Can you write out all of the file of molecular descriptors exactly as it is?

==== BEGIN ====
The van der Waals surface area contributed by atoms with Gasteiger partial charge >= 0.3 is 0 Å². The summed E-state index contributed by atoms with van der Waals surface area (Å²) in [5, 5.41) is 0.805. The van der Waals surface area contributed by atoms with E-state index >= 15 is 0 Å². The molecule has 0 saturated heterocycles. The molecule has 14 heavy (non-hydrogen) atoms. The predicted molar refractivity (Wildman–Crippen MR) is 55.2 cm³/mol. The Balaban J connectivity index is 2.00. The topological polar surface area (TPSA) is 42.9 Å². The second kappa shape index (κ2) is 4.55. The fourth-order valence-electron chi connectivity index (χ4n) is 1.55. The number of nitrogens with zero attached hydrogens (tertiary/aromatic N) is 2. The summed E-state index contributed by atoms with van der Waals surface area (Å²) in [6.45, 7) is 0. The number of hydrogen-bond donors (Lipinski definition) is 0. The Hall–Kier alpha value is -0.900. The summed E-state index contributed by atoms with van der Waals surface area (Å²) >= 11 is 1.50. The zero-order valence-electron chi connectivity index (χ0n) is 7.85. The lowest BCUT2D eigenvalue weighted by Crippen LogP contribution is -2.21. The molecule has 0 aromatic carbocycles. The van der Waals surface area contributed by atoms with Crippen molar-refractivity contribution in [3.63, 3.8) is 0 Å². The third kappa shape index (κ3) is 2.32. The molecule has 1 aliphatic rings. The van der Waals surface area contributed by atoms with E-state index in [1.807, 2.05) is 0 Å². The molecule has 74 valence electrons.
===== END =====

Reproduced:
The van der Waals surface area contributed by atoms with Gasteiger partial charge >= 0.3 is 0 Å². The summed E-state index contributed by atoms with van der Waals surface area (Å²) in [5, 5.41) is 0.805. The van der Waals surface area contributed by atoms with E-state index >= 15 is 0 Å². The molecule has 0 saturated heterocycles. The molecule has 14 heavy (non-hydrogen) atoms. The predicted molar refractivity (Wildman–Crippen MR) is 55.2 cm³/mol. The Balaban J connectivity index is 2.00. The topological polar surface area (TPSA) is 42.9 Å². The second kappa shape index (κ2) is 4.55. The fourth-order valence-electron chi connectivity index (χ4n) is 1.55. The number of nitrogens with zero attached hydrogens (tertiary/aromatic N) is 2. The summed E-state index contributed by atoms with van der Waals surface area (Å²) in [6.45, 7) is 0. The number of hydrogen-bond donors (Lipinski definition) is 0. The Hall–Kier alpha value is -0.900. The summed E-state index contributed by atoms with van der Waals surface area (Å²) >= 11 is 1.50. The zero-order valence-electron chi connectivity index (χ0n) is 7.85. The lowest BCUT2D eigenvalue weighted by Crippen LogP contribution is -2.21. The molecule has 0 aromatic carbocycles. The van der Waals surface area contributed by atoms with Crippen molar-refractivity contribution in [3.63, 3.8) is 0 Å². The third kappa shape index (κ3) is 2.32. The molecule has 1 aliphatic rings. The van der Waals surface area contributed by atoms with E-state index in [1.807, 2.05) is 0 Å². The molecule has 74 valence electrons.